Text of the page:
By William S. Henderson FACMPE
Administrator, Upstate Neurology Consultants
Member, AAN.com Practice and Technology Editorial Board
Member, Practice Management and Technology Subcommittee
On February 13, 2008, New York State Attorney General Andrew Cuomo announced that he had expanded an investigation that focused on Ingenix, a $1.7 billion arm of UnitedHealth. Ingenix collects, sorts, and analyzes a large array of data, including therapeutic outcomes and billing information. After an initial six-month investigation, the AG has begun a lawsuit against Ingenix and has subpoenaed many New York health insurers to gather additional information on how they used the Ingenix data.
"This involves fraud in the hundreds of millions of dollars, affecting thousands and thousands of families," Cuomo said at a Feb. 13 briefing. "Too many people have been hurt. It has to stop. We believe there was an industry wide scheme perpetrated by some of the nation’s largest health insurance companies to defraud consumers."
In a typical scenario, Mr. Cuomo said an out-of-network doctor might charge $200 for an office visit but is told that the going rate is $77. The insurer then usually pays only 80% of that figure, leaving the patient responsible for the difference of about $138. At the heart of the lawsuit is how that "$77 rate" got set in the first place: the number was derived from a database of claims data created and maintained by Ingenix, and sold to other insurers.
In response to the Attorney General's allegations, UnitedHealth said it believes it is delivering "dependable database tools." Further, the company claimed that "the reference data is rigorously developed, geographically specific, comprehensive and organized using a transparent methodology that is very common in the health care industry."
Not so, said Linda Lacewell, who heads Cuomo's healthcare industry taskforce. She accused UnitedHealth of lying to consumers. She characterized the Ingenix database as "garbage in, garbage out." Another source reported Ms. Lacewell's description of Ingenix and UnitedHealth's use of data as "deception, manipulation of data and outright fraud."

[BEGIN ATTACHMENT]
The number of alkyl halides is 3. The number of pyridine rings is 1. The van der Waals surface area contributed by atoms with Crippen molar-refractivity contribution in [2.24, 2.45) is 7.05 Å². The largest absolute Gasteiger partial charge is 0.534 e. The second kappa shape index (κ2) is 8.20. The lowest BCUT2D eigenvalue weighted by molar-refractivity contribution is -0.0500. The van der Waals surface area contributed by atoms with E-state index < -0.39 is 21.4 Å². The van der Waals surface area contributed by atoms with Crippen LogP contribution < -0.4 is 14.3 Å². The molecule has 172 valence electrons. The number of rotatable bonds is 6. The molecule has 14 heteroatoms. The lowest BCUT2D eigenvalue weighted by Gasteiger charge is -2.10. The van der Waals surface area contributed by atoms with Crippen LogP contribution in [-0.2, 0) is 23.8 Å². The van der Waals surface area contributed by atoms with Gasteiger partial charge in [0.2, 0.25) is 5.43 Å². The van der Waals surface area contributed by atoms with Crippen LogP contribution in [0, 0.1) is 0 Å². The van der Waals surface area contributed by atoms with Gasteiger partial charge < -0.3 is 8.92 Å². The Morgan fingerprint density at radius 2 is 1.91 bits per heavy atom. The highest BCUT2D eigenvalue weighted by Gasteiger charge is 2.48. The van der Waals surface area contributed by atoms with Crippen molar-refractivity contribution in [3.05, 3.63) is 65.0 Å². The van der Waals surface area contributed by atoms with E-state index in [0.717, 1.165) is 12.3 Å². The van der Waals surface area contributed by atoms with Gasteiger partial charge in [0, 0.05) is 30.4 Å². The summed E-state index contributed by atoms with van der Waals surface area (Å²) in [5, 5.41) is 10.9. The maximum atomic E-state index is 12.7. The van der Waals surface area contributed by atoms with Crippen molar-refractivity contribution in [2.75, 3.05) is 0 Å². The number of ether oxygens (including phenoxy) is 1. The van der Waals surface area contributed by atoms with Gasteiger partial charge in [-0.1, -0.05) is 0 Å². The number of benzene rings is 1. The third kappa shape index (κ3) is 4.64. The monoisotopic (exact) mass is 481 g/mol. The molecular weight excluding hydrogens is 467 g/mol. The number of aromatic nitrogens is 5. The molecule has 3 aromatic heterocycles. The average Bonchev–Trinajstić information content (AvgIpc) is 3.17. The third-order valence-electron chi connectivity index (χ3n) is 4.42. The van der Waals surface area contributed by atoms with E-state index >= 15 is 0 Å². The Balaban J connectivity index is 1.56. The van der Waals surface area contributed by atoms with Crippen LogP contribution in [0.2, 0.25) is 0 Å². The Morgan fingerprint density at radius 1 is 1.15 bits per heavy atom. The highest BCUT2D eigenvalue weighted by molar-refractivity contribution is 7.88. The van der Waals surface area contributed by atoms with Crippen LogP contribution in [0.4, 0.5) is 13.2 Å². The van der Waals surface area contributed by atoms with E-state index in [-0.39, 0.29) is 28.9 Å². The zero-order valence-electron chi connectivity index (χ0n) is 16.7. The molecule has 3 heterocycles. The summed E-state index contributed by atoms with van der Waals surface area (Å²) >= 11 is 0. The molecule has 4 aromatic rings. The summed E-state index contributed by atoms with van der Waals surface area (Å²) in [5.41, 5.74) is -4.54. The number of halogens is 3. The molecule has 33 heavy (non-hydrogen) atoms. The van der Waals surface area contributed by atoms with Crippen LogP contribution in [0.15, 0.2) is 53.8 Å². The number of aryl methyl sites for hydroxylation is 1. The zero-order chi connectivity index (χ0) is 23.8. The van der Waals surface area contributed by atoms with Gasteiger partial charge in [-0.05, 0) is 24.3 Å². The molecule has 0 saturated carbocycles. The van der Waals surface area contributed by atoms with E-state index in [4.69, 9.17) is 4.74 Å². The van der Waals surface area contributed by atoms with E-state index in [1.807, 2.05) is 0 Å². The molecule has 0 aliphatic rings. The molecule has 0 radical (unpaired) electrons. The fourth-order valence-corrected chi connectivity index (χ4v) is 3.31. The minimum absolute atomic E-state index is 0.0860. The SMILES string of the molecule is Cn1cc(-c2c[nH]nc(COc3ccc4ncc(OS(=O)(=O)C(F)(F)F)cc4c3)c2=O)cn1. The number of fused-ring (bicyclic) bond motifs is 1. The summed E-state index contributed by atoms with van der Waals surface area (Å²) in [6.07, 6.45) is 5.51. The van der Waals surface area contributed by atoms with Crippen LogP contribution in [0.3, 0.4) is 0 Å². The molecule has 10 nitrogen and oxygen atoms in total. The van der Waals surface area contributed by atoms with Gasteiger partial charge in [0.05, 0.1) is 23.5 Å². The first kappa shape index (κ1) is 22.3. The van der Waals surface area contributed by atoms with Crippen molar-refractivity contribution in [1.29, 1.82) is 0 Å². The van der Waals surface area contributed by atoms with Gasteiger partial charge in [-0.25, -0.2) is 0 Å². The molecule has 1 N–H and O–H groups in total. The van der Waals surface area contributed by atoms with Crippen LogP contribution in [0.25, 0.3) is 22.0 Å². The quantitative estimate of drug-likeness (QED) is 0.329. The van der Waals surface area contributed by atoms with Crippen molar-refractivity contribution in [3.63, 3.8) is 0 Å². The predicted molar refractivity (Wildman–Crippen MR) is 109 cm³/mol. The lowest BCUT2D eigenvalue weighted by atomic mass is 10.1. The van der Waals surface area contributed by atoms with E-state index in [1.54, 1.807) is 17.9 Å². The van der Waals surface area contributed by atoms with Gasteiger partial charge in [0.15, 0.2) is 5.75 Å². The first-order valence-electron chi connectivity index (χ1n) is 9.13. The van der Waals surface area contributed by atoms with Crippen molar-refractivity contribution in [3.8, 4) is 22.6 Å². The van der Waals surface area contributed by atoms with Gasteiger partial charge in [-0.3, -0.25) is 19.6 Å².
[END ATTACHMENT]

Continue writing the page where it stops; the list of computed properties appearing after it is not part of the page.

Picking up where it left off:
Specific charges made in the New York Attorney General’s notice of proposed litigation against Ingenix included the following:
This isn't the first time the Ingenix database has triggered legal action. According to a February 28 article by Ronald M. Davis, MD, the American Medical Association sued UnitedHealth in March 2000, alleging the database is inaccurate. The suit is still pending in US District Court for the Southern District of New York. "There is a profit motive for keeping reimbursements low," said Dr. Nancy Nielson, President-Elect of the American Medical Association, quoted in Dr. Davis' article. She also complained that there is no oversight of the data provided by Ingenix. "It's shocking and unacceptable for an insurance company to hide behind a shroud of secrecy. It's another example of UnitedHealth playing by its own rules," said Nielson. Price Rigging?
Daniel Sisto, President of the Healthcare Association of New York State, issued a statement that included the following comments:
If the Attorney General's allegations are proven true, we believe that United and Ingenix's practices have cheated the entire health care provider community by artificially lowering reimbursement for the services they provided. The "Usual, Customary, and Reasonable" (UCR) methodology is often used as a baseline for determining contract rates with health care providers. If the UCR is artificially low, then it follows that the discounted contract rates are also artificially low. Put more simply, if these allegations are true, this activity has been nothing short of hi-tech price rigging.
Little Impact on UnitedHealth's Projected Earnings
In spite of this latest accusation by the AG, financial analysts say that UnitedHealth is still likely to reach its forecasts of 13 percent profit growth in 2008 and 2009.
Author has nothing to disclose.